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  • Writer's pictureRaelene Ostberg, M.Ed.

Teaching Children to Master Their OWN Stressful Moments

Updated: Jan 30

Crying, whining, yelling, hitting, kicking and more is what young children have a tendency to do when they are upset! It takes time and practice to be able to manage difficult and stressful moments (let's face, some adults are STILL not that great at it!) With the right support, young children can learn to override their instinctual aggressive impulses and choose appropriate responses under stress. That is where you and I come in! I will guide you through the steps to help teach kids to manage their stress in difficult situations so that you will be able to better understand what your children and feeling.

This video will help answer two main questions when it comes to helping to teach kids how to manage their stressful moments!

*How do we get a child to calm down during the most difficult times?

*Then, after the stressful moment has subsided, what can we teach to avoid the meltdown in the future?

These two questions will help you think about how to teach the young children in your life what to do when they feel stressed. The tips will help them learn how to manage stressful moments by practicing calm down techniques when they are not stressed so when they are feeling immense strain, they know what to do! These tools are illustrated in the video above, and more!

  1. Provide soothing touch and words of encouragement. I remember learning a hug can go a long way! My three year-old was falling apart (of course right when I needed to get out the door! I said, "Oh honey, I have been rushing you haven't I? Do you need a hug?" ... then "HUG HUG HUG HUG HUG" in a playful voice along with a big squeeze. That was it! Out the door with NO MORE DODDLING! So great! Of course, it is important that you read the child's body language to see how to help. Some people need physical touch or talking it out in order to calm down. Others need quiet space with solo time in order to process their feelings and regroup.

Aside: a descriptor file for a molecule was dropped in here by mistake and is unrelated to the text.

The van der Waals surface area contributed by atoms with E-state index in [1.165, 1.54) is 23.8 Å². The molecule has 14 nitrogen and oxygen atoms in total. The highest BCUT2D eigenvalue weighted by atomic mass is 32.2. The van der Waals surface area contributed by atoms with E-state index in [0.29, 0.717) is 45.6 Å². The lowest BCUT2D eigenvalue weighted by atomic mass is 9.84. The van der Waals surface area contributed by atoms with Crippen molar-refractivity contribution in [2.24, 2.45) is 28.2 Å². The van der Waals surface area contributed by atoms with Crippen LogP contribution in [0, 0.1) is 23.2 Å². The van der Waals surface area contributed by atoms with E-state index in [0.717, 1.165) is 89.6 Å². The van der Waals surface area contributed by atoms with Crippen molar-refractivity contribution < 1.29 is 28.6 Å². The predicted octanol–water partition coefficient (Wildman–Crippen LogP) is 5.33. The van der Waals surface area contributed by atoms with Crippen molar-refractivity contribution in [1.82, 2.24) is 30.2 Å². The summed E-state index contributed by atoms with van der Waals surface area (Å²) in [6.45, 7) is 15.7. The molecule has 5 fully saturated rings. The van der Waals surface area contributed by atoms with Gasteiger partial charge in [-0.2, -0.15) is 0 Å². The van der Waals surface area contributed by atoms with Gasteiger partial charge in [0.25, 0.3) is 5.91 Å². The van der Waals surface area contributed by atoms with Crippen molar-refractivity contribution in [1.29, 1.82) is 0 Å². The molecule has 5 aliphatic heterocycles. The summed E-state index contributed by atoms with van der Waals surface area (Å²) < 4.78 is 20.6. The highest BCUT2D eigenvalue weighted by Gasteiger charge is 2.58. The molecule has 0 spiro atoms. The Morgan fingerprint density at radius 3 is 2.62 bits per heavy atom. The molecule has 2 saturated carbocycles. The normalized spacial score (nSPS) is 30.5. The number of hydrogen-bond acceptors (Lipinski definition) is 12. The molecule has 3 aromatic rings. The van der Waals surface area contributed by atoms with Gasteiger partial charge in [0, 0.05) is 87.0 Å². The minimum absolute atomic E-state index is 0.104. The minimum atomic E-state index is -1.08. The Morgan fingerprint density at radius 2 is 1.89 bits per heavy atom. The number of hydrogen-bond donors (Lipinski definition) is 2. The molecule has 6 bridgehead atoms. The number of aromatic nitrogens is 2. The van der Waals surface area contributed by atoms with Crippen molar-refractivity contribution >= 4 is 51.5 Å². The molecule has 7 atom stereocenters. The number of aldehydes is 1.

2. "SQUEEZE the oranges, Shake off the Juice!" Simply squeeze your hands really tight and then shake them out as you say these words. This is a great thing to do with your kids when they get upset as it encourages breathing and a brief physical release. To practice, grab some oranges and squeeze all the juices out and then shake the juices off. Once they get a feel for this the next time they are getting upset you will be able to refer back to the time you practices with oranges. Tell them to squeeze their fists and then shake off those intense feelings.

  3. The "Reset" Pretend you are blowing up a balloon as you fill your belly with air and raise your hands above your head. Then, quickly release all the air. This one is to help them take a deep breath. They will breathe in to fill up the "balloon" in their belly and then let all of their air out. Sometime it helps to make a silly sound (similar to what a balloon sounds like as the air rushes out).

  4. Help the child learn to calm through books. Books are not only fun, but they can also be educational! There are great books about how to manage stress and emotions properly. Scroll down at this link to the "Book Nooks" which contain numerous ideas to address different challenges, including big emotions - My favorite are "Mouse was Mad", "I can Share", "Too Loud Lily", or "Quiet, LOUD". All include helpful skills to teach the social and emotional skills needed to calm and avoid negative behaviors.